Lee Allen – State of Kansas
- Written by: Jim Cavan
- Produced by: Zachary Brann
- Estimated reading time: 4 mins
It’s time for that most loathed of citizen rituals: spending an entire afternoon watching that digital red counter as you wait to renew your driver’s license: 17, 18, 19, at a rate of roughly one tick every three minutes.
By the way, you’re number 72.
If you happen to live in the State of Kansas, however, your lifeline is now but a few cellphone taps away. It’s called the iKan app, and among its array of features is a portal—the first of its kind anywhere in the country—that allows users to renew their license remotely. In other words, from somewhere that isn’t a sardine-packed DMV bureau.
Forget an app-of-the-year-award; a tool this beautiful should qualify for a Nobel Prize.
“Well, that might be exaggerating it a little bit,” says Lee Allen, chief information technology officer for the State of Kansas and avid supporter of the iKan app. “There’s been a lot of pent-up demand from other agencies to create mobile platforms that make government more accessible. This is just one piece of that puzzle.”
License to drive change
To create the iKan app, Kansas commissioned PayIt, a company specializing in payment platforms for the government sector. According to Allen, the biggest selling point was PayIt’s unique payment model: Rather than paying for development, hosting and maintenance up front, the company receives a percentage of the citizen-transaction fees.
So how does it work? After downloading the app onto their iPhone or Android device, users create an account using an email address and login information, at which point they’re asked to link their account to a payment source (such as a debit card or bank account).
Next, users are introduced to a dialogue-based platform—what Allen calls a “chat-bot-type experience”—to answer a series of scripted questions: renewal PIN, preferred payment method, information verification and so on.
While eligible users receive a letter (complete with necessary PIN) notifying them of the app option, anyone who selects the license-renewal option through iKan is asked to verify certain criteria. For example, anyone over the age of 50 must undergo annual eye exams, and will thus have to renew their license in person.
Next in line
As for everyone else? They can expect their new ID to arrive in less than two weeks.
“The feedback so far has been tremendous,” Allen says. “In fact, it’s starting to drive the discussion towards expanding the age brackets and making it easier for people in their 50s to renew automatically. Which is exactly what good technology should do: change the conversation.”
Introduced in October 2018, iKan’s license-renewal portal—which also lets users renew their vehicle registration—has garnered overwhelming praise, from government and citizens alike. From November 2018 to January 2019, the state counted more than 480,000 transactions through the app, including both license and registration renewals.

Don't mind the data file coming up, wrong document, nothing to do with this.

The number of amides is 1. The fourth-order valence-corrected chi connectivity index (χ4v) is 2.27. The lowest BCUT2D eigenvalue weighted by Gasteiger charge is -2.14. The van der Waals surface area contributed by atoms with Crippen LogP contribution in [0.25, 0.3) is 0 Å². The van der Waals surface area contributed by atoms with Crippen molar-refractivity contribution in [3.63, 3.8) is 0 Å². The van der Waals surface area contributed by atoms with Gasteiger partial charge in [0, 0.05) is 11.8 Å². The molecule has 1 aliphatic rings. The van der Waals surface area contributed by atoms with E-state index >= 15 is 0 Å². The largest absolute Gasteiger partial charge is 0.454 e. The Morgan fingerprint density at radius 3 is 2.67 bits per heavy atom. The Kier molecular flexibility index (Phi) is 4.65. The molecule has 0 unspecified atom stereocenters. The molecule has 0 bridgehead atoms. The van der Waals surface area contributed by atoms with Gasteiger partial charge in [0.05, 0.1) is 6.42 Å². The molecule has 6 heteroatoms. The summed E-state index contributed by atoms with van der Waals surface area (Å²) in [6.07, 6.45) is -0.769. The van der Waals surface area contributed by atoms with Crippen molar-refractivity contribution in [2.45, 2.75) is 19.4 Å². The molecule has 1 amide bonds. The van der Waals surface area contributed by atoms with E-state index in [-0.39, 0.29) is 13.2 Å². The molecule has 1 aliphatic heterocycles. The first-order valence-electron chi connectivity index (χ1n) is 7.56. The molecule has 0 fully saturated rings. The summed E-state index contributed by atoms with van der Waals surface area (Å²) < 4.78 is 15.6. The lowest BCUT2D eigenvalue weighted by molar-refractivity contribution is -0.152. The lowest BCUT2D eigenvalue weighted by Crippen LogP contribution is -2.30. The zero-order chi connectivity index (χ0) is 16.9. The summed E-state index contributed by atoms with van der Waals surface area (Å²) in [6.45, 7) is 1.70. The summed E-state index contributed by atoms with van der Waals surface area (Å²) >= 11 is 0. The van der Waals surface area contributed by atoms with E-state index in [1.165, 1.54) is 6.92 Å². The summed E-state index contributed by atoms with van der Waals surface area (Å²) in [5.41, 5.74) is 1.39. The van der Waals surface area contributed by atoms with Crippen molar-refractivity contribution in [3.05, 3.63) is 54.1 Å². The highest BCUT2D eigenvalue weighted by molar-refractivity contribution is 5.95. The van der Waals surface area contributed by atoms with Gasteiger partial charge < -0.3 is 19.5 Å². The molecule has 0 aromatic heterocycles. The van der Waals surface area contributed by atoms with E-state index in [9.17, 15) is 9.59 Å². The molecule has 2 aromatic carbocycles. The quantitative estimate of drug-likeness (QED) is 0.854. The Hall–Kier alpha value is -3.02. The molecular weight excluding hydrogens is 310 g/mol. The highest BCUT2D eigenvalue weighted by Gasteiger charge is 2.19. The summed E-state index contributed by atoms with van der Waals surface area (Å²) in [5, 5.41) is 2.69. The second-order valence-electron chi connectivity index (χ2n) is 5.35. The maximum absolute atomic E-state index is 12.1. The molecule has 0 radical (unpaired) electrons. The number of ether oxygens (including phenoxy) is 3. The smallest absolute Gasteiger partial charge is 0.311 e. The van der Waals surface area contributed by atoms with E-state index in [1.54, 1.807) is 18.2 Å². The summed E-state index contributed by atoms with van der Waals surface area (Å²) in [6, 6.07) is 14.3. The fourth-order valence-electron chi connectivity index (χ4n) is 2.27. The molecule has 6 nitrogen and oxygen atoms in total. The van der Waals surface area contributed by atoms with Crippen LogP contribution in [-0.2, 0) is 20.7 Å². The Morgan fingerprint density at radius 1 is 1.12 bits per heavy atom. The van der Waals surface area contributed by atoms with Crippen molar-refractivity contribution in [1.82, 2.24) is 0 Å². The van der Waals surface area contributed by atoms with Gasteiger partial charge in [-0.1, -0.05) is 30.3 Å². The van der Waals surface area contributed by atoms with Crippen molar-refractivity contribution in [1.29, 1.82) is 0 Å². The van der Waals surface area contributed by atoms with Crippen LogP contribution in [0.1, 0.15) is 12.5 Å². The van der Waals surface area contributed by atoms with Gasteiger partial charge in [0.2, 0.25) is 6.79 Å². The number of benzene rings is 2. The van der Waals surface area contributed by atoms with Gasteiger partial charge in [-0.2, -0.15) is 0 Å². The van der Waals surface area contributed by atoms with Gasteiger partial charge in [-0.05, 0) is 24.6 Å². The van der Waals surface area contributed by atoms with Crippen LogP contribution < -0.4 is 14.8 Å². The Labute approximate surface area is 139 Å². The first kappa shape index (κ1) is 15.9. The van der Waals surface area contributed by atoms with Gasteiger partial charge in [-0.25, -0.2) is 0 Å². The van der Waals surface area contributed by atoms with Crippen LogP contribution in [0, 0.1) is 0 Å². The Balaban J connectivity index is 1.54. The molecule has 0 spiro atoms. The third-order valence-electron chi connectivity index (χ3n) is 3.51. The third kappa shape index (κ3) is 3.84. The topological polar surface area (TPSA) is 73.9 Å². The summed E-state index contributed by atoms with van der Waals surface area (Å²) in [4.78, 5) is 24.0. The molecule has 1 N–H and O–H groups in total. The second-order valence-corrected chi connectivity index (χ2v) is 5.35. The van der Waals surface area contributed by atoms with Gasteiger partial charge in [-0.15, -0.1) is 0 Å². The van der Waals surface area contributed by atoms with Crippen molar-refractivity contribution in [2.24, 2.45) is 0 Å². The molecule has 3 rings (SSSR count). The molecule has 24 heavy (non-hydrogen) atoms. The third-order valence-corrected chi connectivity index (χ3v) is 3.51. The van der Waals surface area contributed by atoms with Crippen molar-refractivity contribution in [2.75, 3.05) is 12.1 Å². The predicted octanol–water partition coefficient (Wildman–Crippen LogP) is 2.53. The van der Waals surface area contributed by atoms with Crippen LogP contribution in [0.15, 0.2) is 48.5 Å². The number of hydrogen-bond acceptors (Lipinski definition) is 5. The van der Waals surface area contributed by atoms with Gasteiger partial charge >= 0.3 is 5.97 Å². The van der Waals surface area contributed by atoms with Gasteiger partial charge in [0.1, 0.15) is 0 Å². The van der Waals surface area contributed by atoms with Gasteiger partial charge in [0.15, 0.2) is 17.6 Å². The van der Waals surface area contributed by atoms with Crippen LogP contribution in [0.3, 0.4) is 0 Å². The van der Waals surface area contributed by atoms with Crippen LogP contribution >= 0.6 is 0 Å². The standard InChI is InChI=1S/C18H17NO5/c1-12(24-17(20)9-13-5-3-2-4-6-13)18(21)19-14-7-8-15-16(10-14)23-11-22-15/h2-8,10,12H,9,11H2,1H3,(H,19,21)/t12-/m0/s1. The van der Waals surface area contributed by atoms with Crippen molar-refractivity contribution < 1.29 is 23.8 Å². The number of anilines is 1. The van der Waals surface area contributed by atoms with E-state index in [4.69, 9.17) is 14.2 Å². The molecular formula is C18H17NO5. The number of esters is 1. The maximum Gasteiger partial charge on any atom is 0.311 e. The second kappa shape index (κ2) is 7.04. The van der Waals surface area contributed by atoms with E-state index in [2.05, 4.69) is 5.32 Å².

But according to Allen, it’s just one in a series of tools aimed at making the iKan app a paragon of citizen-state engagement.
Up for review: specific board license renewals like cosmetology and barber’s licenses, hunting and fishing permits and property-tax filings. Meanwhile, iKan has since included state park reservations as an add-on option for vehicle-registration renewals.
According to Allen, the state now sells 25 percent of its annual park passes through iKan transactions, contributing to a 14 percent bump in annual sales.
“With things like state park passes, we’re seeing membership rates rise significantly, all because of the ease of use,” Allen illustrates. “The easier you make it for people, the more likely they are to be engaged and stay engaged.”
Safe and secure
One initiative to make Kansas government more efficient (and safer) involves migrating the state’s on-site data centers—servers, hardware and so on—to a remote host. Begun in 2018, the multiyear project will extricate the state from what Allen calls the “refresh cycle”: spending millions on repairing and upgrading critical IT infrastructure.
In addition, for the first time the move provides the ability to respond to disasters more quickly and accurately.
“Having that redundancy helps take a huge burden off the state,” Allen explains. “Whenever you’re confronted with a disaster—say a tornado or series of tornadoes—you want the information to get where it needs to go as quickly as possible. Having our data stored remotely lets us do that.”
Beyond providing better safeguards, the current data migration has forced Allen and his team to reevaluate how IT operates in the state’s 13 cabinet agencies. The goal, he says, is to one day pull all of the core IT services into a single, unified technology stack—data centers, email, service desks and so on. All while reducing the amount of capital expenses incurred by the State.
That, in turn, will allow Allen to invest more in pivoting the state’s IT infrastructure to a more service-based model.
In newly elected governor Laura Kelly, Allen sees someone who shares a commitment to transformation. And with a bevy of projects on the 2019 docket—including the establishment of network-as-a-service, an initiative that would outsource the ownership and maintenance of the State’s network and telecommunications infrastructure—that next mile marker is finally coming into view.
About his appointment by the Governor, Allen says it’s hard to predict what changes a new cabinet will bring, “but we’re clearly headed in the right direction.”
After all, if you’ve figured how to solve the DMV problem, anything is possible.
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